Doctors Want To Ban The Coca Cola Truck Because It's Making Us Fat - But You're Not Happy
Holidays aren't coming?
It's been a solid Christmas tradition for the last five years, but doctors have warned that the Coca Cola Christmas truck could be to blame for obesity.
There have been calls from health experts to ban the lit-up red track - which made 44 stops nationwide in Christmas 2016 - amid fears that fizzy drinks are damaging our health.
Writing in a piece in the British Medical Journal (BMJ), Robin Ireland, director of Food Active, a campaign based in north west England to tackle rising obesity levels, and John Ashton, a public health consultant in Liverpool, said Coca-Cola's corporate marketing was shaping public health.
The company was attempting to “frame the debate around healthy weight” they claimed, with event sponsorship, community sports funding and raising money to to offer food aid.
The report reads: “At Christmas, Coca-Cola’s marketing goes into overdrive as newspapers across the country regurgitate press releases for its Christmas truck tour, with advertorials promoting the truck as a Christmas tradition.
"And of course the truck is just the latest of Coca-Cola’s campaigns to become a holiday brand and, indeed, to help brand Santa Claus himself.
I saw a Coca Cola Christmas truck for the first time in my life and I freaked out pic.twitter.com/kzYsqrUym9— Local Dreamer ✨ (@_AudreyRoten_) December 22, 2016
“This Christmas the truck visited five locations in north west England in the first week of December: two in Greater Manchester plus Lancaster, Liverpool, and St Helens."
Their concern comes as a single can of Coca-Cola contains seven teaspoons of sugar - according to information on the Coca-Cola website.
“With figures showing that 33.8% of 10 to 11-year-olds in the north west are overweight or obese and that 33.4% of five-years-olds have tooth decay, many public health departments have used their ever-squeezed budgets to launch campaigns about sugary drinks to try to help their communities reduce their consumption.
@ChristmasTruck wow...lovin the Coca Cola Christmas Truck at The Trafford Centre today. pic.twitter.com/1voKTl8M— APK (@italianjob67) December 2, 2012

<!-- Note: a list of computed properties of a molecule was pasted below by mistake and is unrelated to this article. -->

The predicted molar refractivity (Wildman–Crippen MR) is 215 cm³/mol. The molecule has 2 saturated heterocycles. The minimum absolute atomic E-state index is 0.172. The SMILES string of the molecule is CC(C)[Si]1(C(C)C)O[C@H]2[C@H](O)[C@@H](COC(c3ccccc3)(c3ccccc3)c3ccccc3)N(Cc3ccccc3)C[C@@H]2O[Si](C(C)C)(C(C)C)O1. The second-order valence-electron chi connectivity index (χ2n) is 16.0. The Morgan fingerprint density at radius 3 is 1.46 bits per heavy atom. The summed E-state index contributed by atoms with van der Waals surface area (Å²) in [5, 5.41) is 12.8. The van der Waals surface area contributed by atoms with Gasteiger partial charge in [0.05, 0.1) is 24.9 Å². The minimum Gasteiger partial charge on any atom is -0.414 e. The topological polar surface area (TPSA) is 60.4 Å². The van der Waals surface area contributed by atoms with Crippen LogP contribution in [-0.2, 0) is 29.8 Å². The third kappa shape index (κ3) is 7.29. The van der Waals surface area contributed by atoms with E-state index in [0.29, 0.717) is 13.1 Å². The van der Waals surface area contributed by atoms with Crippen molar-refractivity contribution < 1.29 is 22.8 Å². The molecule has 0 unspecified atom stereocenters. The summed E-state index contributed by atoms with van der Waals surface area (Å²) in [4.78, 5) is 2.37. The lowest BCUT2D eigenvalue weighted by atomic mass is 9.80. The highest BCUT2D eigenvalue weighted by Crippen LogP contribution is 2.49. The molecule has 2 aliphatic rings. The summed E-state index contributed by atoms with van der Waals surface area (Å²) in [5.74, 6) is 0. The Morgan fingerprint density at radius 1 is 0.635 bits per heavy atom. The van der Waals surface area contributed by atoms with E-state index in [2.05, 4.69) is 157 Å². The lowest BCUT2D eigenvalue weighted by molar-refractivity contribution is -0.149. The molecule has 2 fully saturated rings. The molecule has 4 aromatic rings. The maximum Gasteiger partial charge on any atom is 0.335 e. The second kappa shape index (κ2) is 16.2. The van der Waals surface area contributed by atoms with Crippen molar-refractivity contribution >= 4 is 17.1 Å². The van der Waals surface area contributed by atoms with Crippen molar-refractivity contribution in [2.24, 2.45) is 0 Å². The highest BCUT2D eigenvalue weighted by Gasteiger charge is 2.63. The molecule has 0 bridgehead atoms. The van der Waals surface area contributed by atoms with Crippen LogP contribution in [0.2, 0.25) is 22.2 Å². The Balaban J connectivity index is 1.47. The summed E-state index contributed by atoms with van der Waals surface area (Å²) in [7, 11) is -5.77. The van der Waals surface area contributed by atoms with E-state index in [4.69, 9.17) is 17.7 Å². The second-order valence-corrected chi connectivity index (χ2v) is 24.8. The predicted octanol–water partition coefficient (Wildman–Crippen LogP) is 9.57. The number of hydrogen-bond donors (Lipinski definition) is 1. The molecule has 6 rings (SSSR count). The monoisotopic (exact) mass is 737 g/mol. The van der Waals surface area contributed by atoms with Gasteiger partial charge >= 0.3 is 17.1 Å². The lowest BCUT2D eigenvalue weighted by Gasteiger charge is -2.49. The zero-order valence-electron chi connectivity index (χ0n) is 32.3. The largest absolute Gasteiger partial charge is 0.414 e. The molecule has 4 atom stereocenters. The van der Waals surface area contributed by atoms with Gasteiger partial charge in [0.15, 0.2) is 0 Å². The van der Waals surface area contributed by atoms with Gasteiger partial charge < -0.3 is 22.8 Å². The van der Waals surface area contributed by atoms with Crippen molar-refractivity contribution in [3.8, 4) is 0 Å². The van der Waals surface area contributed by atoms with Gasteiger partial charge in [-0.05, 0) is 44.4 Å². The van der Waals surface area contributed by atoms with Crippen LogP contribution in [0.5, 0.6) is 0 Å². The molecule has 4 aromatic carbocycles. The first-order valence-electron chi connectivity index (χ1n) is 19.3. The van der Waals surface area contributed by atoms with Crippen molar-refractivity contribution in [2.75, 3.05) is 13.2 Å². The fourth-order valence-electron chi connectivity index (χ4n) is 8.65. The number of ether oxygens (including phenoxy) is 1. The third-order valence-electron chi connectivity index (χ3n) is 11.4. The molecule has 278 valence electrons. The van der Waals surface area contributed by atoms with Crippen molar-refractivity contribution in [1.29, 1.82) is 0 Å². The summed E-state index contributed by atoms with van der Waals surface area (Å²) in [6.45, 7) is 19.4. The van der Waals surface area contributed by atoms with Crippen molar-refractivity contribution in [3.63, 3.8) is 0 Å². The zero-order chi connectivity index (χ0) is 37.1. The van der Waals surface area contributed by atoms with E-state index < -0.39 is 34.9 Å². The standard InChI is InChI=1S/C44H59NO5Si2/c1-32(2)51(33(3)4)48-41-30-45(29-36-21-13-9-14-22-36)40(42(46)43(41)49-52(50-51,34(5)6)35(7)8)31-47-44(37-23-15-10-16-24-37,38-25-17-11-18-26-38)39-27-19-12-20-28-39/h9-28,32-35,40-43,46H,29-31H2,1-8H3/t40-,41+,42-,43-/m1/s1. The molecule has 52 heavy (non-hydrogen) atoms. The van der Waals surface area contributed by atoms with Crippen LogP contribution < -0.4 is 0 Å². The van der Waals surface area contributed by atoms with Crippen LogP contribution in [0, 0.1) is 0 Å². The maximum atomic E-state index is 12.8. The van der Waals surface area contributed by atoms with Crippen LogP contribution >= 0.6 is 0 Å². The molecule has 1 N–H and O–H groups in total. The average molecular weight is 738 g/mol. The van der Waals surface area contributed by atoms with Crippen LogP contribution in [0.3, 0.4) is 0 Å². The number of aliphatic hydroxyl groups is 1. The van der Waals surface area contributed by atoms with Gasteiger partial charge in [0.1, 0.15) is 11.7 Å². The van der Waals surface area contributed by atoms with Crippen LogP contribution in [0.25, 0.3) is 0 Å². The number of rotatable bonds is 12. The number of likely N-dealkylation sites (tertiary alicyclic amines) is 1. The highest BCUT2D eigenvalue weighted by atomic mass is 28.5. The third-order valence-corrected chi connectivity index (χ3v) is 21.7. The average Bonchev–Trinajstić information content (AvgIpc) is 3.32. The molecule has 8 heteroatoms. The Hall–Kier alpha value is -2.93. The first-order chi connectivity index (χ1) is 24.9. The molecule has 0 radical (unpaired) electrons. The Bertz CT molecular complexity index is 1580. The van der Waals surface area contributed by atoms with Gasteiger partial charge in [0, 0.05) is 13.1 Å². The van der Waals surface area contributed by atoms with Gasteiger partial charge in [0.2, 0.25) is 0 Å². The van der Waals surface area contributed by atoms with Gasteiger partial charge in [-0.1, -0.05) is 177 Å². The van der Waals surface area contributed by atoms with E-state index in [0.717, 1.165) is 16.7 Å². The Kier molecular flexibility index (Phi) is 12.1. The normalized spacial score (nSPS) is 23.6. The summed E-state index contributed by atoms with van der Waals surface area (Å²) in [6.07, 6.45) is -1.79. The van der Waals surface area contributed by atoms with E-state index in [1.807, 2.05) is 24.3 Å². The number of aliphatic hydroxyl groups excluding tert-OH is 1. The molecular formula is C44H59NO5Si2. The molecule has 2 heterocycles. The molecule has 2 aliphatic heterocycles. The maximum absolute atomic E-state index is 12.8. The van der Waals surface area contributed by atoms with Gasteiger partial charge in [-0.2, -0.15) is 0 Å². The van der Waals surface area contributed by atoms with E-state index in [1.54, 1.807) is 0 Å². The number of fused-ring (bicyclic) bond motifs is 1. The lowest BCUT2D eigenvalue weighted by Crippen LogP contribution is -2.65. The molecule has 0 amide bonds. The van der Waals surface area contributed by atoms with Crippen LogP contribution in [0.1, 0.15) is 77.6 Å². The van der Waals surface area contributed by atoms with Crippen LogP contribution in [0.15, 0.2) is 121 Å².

“So Coca-Cola’s campaign was scarcely welcomed by local directors of public health, medical professionals, educationalists, or indeed members of the public.”
Members of the Faculty of Public Health are among the signatories saying: “We can celebrate without allowing Coca-Cola to hijack Christmas by bringing false gifts of bad teeth and weight problems to our children.”
"We believe it should and will continue to push for national action from organisations such as Public Health England to stop similar campaigns next Christmas.”
A spokeswoman for Coca-Cola Great Britain said: “We had a really positive response from consumers to last year’s Christmas truck tour. As part of the experience people could enjoy a small 150ml can of Coca-Cola Classic or one of our two no-sugar options - Diet Coke or Coca-Cola Zero Sugar.
“We operate the tour in line with our responsible marketing policy and we do not provide drinks to under-12s unless their parent or guardian is present and happy for us to do so," reports the Independent.
Mancunian commenters on Twitter dismissed the report, with one tweeting: "Oh yeah cos looking at the cola truck makes you fat."
Another added: "Shhh let people enjoy things," and "Moderation is the key! There's always Diet Coke. Sick of our enjoyment being ambushed due to others' weak will."
Coca Cola has released a statement, with a spokesperson saying that the issues with health predate the truck.
“The Coca-Cola Christmas truck tour began in 2011. Looking at the data referenced by the BMJ opinion piece shows that the dental health of children in the North West has been consistently improving since 2008 and that childhood obesity is lower than at any time since 2010."
They add that they believe government data shows sugar intake from soft drinks by both children and teenagers continues to decline and consumption of full-sugar soft drinks in general has fallen by 44% since 2004.
“We will continue to take actions to help people to reduce the sugar they consume from our range of drinks, but the evidence suggests the current focus on sugar and soft drinks alone will not address the problem.”